Amy Adams: He did a great job…It was important to know that we really enjoyed the food. But I hadn’t figured out and I still haven’t figured out, how Chris did it. How he was able to eat and talk and nothing falls out. It might be a structural thing, because with me I would talk and it’s a full show…I had a different relationship with the food on set but we all enjoyed it. Like the chocolate cake moment, that was so much fun. But we also negotiated what we ate the night before, like “What are we shooting tomorrow?” Ok, then I’ll have a small dinner and a small breakfast and be hungry. It definitely helped.
Meryl Streep: I never ate off set. Never never never. There was no need.
Q: Were your meals the foods that you were preparing during the scenes?
Meryl Streep: That was the reward at the end of the day, generally, after we had the shot. Like the sole, oh the sole. You could smell it. You could smell it.
Q: Were you familiar with Julia Child beforehand?
Amy Adams: I was familiar with her but more as a characterization. Not the intimate details of her life. It’s been a joy getting to know more about her life. I only knew her as sort of larger than life.
Meryl Streep: Like Dan Aykroyd.
Q: Nora, you wrote in 2006 about Julia Child. Was there a sense of fate about doing this film?
Nora Ephron: Totally and completely. I don’t mean to be ridiculous but I really did think “I should write this!” They had another writer first. When they first told me about this, it was just as a director because they already put a writer on it and I was not happy about it and just hoped that something would happen so that I would get to write it and she would not. And my prayers were answered because she got a big television series on the air and that was the end of her. I got to step in and I got to do it. I was completely thrilled.
Q: Did any of your experiences make it into the film? Did you see any parts of yourself?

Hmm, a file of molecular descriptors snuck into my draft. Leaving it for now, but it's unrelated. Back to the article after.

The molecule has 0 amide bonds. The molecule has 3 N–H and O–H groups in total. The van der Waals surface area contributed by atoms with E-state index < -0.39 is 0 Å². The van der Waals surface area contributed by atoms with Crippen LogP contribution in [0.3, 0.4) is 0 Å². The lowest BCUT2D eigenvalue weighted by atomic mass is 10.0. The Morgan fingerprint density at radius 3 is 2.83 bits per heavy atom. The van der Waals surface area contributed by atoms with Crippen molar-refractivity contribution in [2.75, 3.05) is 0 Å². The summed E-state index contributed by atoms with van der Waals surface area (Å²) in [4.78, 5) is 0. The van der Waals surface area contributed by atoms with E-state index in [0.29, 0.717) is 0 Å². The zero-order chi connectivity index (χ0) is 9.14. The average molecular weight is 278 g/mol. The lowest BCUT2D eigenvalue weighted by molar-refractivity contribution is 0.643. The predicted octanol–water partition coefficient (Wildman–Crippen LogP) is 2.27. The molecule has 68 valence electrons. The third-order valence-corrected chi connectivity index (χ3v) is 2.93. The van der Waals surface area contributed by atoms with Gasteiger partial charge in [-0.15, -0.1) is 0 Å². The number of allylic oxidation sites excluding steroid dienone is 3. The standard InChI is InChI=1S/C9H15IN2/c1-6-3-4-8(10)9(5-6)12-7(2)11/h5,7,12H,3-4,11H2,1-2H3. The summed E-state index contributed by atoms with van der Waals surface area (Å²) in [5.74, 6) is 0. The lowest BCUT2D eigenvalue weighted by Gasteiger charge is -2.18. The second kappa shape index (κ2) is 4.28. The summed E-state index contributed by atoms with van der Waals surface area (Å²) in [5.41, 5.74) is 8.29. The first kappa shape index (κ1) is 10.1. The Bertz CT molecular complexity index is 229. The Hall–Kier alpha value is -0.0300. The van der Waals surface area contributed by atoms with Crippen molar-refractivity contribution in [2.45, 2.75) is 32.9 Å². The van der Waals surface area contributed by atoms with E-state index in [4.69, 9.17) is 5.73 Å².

Nora Ephron: Yes, I see parts of myself in both women. I see many of my worst qualities in occasional moments of Julie Powell. There’s no question that I don’t have Julia Child’s fantastic sunny disposition. And there are definite pieces of my marriage in Julia Child because I am married to an EXTREMELY nice guy. So was Julia Child. I didn’t make up Paul Child, he was exactly like that. The moment in the movie when Julia is rejected by Houghton Mifflin and he cheers her up is a scene that we played in our house on many occasions, right down to the last two words of it…That was improv by Stanley [Tucci]. It was so exactly right.
Q: How did you prepare for the role as Julia?
Meryl Streep: I didn’t really prepare too well. I kept preparing as we went on. I cooked out of the book, which I had never done and I argued with her. I had my own arguments with her about how she did things. But I looked at the video tapes and the “American Masters” series that they’d done about her, a documentary. For me the most valuable stuff was the early stuff, before she got hyperbolic about what she was doing, the curly cues of Julia Child became more flourished. But the early stuff is most valuable to see.
Q: Amy, how has this role changed your perspective on food?
Amy Adams: Not necessarily changed my perspective on food but on cooking and on the reasons to cook and how I cook. I take my time a little bit now, enjoy it. I’m starting to cook with my friends a lot more in tandem and I’m realizing how wonderful that is.
Q: Have you cooked from Julia’s book as well?
Amy Adams: Yes, that was one of the assignments Nora gave me. We had to cook a dish from the book and blog about it.
Q: And the dish?
Amy: The dish was Brussels sprouts with cheese and I can’t even say it in French without sounding foolish. But they were beautiful, they were beautiful. I wrote about it, much to my chagrin. I have so much respect for writers. It’s my one great envy. If I was envious of anything, aside from height, it’s writing. To really be able to sit down and express yourself, confidently, I can’t do it, it just doesn’t make any sense.